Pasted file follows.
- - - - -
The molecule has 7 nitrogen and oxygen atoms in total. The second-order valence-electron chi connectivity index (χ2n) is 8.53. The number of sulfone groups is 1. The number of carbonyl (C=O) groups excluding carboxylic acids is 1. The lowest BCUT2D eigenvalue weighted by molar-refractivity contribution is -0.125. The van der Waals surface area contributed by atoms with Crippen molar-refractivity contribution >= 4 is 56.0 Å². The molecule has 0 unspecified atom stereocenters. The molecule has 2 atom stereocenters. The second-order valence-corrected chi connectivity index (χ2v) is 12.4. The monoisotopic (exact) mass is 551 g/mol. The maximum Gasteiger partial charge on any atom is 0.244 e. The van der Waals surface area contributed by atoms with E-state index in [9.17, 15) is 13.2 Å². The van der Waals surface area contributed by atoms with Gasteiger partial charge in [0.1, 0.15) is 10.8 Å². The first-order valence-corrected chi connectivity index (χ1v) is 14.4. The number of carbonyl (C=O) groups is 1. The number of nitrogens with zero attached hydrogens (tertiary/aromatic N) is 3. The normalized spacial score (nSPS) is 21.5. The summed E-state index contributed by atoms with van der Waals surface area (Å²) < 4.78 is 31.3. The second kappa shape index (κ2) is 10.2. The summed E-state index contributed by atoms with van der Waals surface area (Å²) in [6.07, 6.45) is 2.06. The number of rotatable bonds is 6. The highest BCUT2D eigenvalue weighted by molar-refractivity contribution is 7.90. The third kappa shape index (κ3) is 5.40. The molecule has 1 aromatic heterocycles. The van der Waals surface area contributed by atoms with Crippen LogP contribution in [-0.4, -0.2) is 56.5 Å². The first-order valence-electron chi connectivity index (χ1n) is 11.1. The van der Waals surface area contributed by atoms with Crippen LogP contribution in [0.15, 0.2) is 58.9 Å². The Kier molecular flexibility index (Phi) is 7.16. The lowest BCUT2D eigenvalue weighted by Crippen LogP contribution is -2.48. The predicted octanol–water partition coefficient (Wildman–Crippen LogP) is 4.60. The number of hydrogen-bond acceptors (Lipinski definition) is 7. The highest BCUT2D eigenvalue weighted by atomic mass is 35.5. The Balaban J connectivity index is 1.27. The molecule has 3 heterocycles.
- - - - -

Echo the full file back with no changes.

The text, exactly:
The molecule has 7 nitrogen and oxygen atoms in total. The second-order valence-electron chi connectivity index (χ2n) is 8.53. The number of sulfone groups is 1. The number of carbonyl (C=O) groups excluding carboxylic acids is 1. The lowest BCUT2D eigenvalue weighted by molar-refractivity contribution is -0.125. The van der Waals surface area contributed by atoms with Crippen molar-refractivity contribution >= 4 is 56.0 Å². The molecule has 0 unspecified atom stereocenters. The molecule has 2 atom stereocenters. The second-order valence-corrected chi connectivity index (χ2v) is 12.4. The monoisotopic (exact) mass is 551 g/mol. The maximum Gasteiger partial charge on any atom is 0.244 e. The van der Waals surface area contributed by atoms with E-state index in [9.17, 15) is 13.2 Å². The van der Waals surface area contributed by atoms with Gasteiger partial charge in [0.1, 0.15) is 10.8 Å². The first-order valence-corrected chi connectivity index (χ1v) is 14.4. The number of carbonyl (C=O) groups is 1. The number of nitrogens with zero attached hydrogens (tertiary/aromatic N) is 3. The normalized spacial score (nSPS) is 21.5. The summed E-state index contributed by atoms with van der Waals surface area (Å²) < 4.78 is 31.3. The second kappa shape index (κ2) is 10.2. The summed E-state index contributed by atoms with van der Waals surface area (Å²) in [6.07, 6.45) is 2.06. The number of rotatable bonds is 6. The highest BCUT2D eigenvalue weighted by molar-refractivity contribution is 7.90. The third kappa shape index (κ3) is 5.40. The molecule has 1 aromatic heterocycles. The van der Waals surface area contributed by atoms with Crippen LogP contribution in [-0.4, -0.2) is 56.5 Å². The first-order valence-electron chi connectivity index (χ1n) is 11.1. The van der Waals surface area contributed by atoms with Crippen LogP contribution in [0.15, 0.2) is 58.9 Å². The Kier molecular flexibility index (Phi) is 7.16. The lowest BCUT2D eigenvalue weighted by Crippen LogP contribution is -2.48. The predicted octanol–water partition coefficient (Wildman–Crippen LogP) is 4.60. The number of hydrogen-bond acceptors (Lipinski definition) is 7. The highest BCUT2D eigenvalue weighted by atomic mass is 35.5. The Balaban J connectivity index is 1.27. The molecule has 3 heterocycles.